Born on July 10, 1939 in Binondo, Manila, Gorospe was largely a self-taught artist, even if having spent a term as a student at the Fine Arts department of University of Santo Tomas. Initially, he worked with crayons and watercolors but found out that he could best express himself in oil. After getting married and having four kids, he founded his gallery in Mabini in the ‘60s, forging what is now referred to as the Mabini Triumvirate, the two artists being Roger San Miguel and Francisco Ello.
Prof. Paul Blanco Zafaralla, Ph.D., respected art historian and critic, sums up the Gorospe visual vocabulary as such: “For 45 years (1957-2002), Gorospe fixed his eyes, mind and heart on at least 11 different subjects, in various media and styles. The subjects…were the following: people, fowls, fishes, animals, landscapes, riverscapes, abodes, still-lifes, climate, industrialization, religion.” Gorospe, Zafaralla adds, was at home with “realism, cubism, abstraction. He used the styles of some Western and Filipino artists as take-off points for his deconstruction of the subjects whose pictorial units are taken as metaphors.”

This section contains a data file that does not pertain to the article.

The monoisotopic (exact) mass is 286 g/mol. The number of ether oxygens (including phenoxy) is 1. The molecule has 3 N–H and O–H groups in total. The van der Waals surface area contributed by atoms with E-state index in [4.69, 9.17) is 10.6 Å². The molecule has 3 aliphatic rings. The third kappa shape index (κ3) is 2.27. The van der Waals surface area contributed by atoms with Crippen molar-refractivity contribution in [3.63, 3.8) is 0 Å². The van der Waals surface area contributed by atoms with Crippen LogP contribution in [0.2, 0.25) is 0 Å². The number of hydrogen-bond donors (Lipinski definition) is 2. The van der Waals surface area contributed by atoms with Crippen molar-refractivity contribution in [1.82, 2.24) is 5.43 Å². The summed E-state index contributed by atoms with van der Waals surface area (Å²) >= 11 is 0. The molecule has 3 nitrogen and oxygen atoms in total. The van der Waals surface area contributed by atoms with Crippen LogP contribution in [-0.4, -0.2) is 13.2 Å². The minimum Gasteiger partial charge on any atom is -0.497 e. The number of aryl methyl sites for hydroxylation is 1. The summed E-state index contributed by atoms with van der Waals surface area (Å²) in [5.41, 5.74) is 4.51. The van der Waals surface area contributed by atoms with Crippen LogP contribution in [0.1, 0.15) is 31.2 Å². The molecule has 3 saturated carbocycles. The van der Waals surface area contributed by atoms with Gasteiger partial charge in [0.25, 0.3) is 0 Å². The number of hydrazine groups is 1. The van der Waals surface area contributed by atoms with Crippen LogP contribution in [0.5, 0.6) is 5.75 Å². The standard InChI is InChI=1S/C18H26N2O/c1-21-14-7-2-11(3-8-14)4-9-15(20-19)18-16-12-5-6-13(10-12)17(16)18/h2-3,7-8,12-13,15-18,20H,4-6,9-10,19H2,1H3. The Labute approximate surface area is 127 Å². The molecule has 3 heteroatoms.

Though they are metaphorical as they come, Gorospe’s works, especially his figures, are full-bloodied, alive, inflected with the immediacy of animate objects. His coloration, trumpeted as his main achievement, renders a multi-dimensionality to his paintings (he was not called as the “Picasso of the Philippines” for nothing), as though they are transpiring, at once, in the realm of sense and spirit. They are undeniably painterly. They are pieces whose main subject is beauty, broken through the prism of seductive forms. His portraits of the natural world, especially, are beckoning.